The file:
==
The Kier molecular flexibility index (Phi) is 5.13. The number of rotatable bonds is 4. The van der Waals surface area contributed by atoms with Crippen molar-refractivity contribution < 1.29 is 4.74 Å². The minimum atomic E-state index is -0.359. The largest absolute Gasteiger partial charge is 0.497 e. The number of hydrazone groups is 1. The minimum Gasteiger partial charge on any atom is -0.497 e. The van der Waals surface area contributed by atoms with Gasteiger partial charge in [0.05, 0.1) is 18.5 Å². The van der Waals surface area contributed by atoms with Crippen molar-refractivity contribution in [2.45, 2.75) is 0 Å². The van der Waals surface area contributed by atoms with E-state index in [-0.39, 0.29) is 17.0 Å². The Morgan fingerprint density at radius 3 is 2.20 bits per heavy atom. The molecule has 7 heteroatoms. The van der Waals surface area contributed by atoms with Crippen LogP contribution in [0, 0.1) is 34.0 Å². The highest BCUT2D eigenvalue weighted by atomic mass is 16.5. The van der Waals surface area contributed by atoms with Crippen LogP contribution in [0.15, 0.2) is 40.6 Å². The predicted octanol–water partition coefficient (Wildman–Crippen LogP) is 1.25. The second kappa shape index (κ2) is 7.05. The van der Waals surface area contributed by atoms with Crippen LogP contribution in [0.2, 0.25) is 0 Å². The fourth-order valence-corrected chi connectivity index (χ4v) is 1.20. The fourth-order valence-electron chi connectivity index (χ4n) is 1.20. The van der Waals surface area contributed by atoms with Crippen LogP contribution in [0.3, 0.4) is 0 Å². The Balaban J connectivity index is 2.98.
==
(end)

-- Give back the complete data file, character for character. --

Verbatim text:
The Kier molecular flexibility index (Phi) is 5.13. The number of rotatable bonds is 4. The van der Waals surface area contributed by atoms with Crippen molar-refractivity contribution < 1.29 is 4.74 Å². The minimum atomic E-state index is -0.359. The largest absolute Gasteiger partial charge is 0.497 e. The number of hydrazone groups is 1. The minimum Gasteiger partial charge on any atom is -0.497 e. The van der Waals surface area contributed by atoms with Gasteiger partial charge in [0.05, 0.1) is 18.5 Å². The van der Waals surface area contributed by atoms with Crippen molar-refractivity contribution in [2.45, 2.75) is 0 Å². The van der Waals surface area contributed by atoms with E-state index in [-0.39, 0.29) is 17.0 Å². The Morgan fingerprint density at radius 3 is 2.20 bits per heavy atom. The molecule has 7 heteroatoms. The van der Waals surface area contributed by atoms with Crippen LogP contribution in [0, 0.1) is 34.0 Å². The highest BCUT2D eigenvalue weighted by atomic mass is 16.5. The van der Waals surface area contributed by atoms with Crippen LogP contribution in [0.15, 0.2) is 40.6 Å². The predicted octanol–water partition coefficient (Wildman–Crippen LogP) is 1.25. The second kappa shape index (κ2) is 7.05. The van der Waals surface area contributed by atoms with Crippen LogP contribution in [0.2, 0.25) is 0 Å². The fourth-order valence-corrected chi connectivity index (χ4v) is 1.20. The fourth-order valence-electron chi connectivity index (χ4n) is 1.20. The van der Waals surface area contributed by atoms with Crippen LogP contribution in [0.3, 0.4) is 0 Å². The Balaban J connectivity index is 2.98.